“One of the most curious and interesting reptiles which I met with in Borneo was a large tree-frog, which was brought me by one of the Chinese workmen. He assured me that he had seen it come down, in a slanting direction, from a high tree, as if it flew. On examining it, I found the toes very long and fully webbed to their very extremity, so that when expanded they offered a surface much larger than the body. The fore legs were also bordered by a membrane, and the body was capable of considerable inflation.”
Since Wallace’s time, a number of other species of flying frogs have been discovered. But since this one was the first to be described scientifically, it has a special place in the hearts of frog-lovers everywhere. (Never mind the fact that in the mid-1860's amphibians were not distinguished from reptiles.)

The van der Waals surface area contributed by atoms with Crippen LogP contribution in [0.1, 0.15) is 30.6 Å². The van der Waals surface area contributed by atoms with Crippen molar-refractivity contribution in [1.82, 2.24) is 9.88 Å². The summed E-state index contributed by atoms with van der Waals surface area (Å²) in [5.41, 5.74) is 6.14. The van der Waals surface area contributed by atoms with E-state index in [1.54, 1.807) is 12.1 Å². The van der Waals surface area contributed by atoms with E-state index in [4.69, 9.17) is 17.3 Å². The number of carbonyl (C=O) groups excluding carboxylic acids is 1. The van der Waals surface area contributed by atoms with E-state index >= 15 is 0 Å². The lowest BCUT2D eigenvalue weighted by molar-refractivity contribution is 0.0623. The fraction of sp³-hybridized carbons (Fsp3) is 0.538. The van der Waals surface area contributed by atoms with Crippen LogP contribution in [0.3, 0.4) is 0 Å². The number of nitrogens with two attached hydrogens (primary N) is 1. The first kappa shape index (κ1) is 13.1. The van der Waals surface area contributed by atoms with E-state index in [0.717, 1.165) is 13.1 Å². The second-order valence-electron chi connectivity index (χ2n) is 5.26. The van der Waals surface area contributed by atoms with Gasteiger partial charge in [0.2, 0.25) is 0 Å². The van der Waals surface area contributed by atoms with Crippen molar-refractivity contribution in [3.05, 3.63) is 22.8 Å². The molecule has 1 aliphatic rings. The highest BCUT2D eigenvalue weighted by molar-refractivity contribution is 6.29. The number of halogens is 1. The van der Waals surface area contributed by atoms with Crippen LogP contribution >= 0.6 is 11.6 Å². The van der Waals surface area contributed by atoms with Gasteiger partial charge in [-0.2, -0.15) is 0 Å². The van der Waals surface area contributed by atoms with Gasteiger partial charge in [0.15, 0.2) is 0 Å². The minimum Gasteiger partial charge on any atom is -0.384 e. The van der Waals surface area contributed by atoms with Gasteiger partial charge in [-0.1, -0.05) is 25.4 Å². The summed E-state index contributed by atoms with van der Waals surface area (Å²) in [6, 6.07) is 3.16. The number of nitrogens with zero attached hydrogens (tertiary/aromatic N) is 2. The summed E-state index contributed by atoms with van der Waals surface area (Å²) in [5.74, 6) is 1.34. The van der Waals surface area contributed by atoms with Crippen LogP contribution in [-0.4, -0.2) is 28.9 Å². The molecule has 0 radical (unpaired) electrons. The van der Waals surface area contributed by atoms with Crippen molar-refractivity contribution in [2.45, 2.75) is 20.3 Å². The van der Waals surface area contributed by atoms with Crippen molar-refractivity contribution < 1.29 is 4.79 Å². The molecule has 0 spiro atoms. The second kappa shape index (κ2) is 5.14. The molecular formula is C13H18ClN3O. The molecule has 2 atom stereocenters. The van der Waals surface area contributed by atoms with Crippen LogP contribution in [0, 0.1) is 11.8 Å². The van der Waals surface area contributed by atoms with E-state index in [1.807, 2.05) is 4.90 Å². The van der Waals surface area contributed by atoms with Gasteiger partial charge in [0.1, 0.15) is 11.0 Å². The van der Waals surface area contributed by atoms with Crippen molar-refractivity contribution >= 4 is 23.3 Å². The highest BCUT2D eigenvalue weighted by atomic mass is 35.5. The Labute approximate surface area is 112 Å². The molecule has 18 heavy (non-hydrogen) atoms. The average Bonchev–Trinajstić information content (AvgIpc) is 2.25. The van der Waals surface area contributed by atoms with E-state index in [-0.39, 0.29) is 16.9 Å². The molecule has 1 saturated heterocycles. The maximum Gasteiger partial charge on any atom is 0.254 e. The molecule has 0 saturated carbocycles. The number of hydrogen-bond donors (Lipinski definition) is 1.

Of all the frogs, lizards, snakes, and caecilians in Malaysia, this was the species I most wanted to see. So naturally my guide Kurt "Orion" G found two of them for me on my first night in the country. Go Kurt!
- Rhacophorus nigropalmatus account on Amphibians & Reptiles of Peninsular Malaysia
- Rhacophorus nigropalmatus account on AmphibiaWeb
- Rhacophorus nigropalmatus account on Frogs of Borneo
- Rhacophorus nigropalmatus account on Ecology Asia
- Manthey, U., Grossmann, W. 1997. Amphibien & Reptilien Südostasiens